Segmentation in practice: getting started

Segmentation in practice: getting started

Town Hall and Symphony Hall (THSH) in Birmingham are two large-scale receiving venues presenting a variety of performances a year, focused largely on music. After the re-opening of the Town Hall in 2007, the organisation was keen to undertake a comprehensive segmentation of its customer base to better understand its audiences, and to further develop its audience-focused approach to communications. This article was first published in JAM (issue 37 / January 2010).

Article snippet

1. Creating the segments
We began by undertaking behavioural segmentation through data analysis using the box office system. This helped us to define broad segments, based firstly on art form and then on frequency. As we have found that the best predictor of a person’s likelihood of re-attendance is their past behaviour, it made sense to begin the segmentation at this point.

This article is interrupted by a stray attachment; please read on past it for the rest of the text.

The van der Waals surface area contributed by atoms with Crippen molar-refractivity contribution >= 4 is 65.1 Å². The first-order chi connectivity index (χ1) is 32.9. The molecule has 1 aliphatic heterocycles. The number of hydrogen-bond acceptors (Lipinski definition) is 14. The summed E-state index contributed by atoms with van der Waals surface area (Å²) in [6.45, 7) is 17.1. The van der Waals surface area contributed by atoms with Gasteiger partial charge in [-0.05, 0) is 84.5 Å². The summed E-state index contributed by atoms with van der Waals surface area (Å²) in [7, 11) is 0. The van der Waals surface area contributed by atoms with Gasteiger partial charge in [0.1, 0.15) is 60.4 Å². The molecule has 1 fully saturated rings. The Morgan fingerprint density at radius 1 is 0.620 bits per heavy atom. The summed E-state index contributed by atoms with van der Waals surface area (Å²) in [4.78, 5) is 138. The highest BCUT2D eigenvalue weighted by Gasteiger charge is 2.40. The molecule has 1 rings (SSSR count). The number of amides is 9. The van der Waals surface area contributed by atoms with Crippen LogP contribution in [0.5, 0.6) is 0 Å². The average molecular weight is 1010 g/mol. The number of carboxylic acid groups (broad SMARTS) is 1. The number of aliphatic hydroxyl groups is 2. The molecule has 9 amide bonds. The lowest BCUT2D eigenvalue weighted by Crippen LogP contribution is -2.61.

Art form
Key to this segmentation was recategorising all THSH’s events into three broad ‘interest strands’ based on the motivation for attendance at the event, rather than a technical art-form definition of it. We found that people were attending largely in one of three interest strands:

  • Serious Classical: Western classical music events that appeal to classical music fans, but that have a lower likelihood of appealing to crossover audiences.
  • Populist: Mainstream events in all genres that have mass/populist appeal.
  • Serious Non-Classical: This is incredibly mixed in terms of genres, but was broadly serious non-Western classical music.

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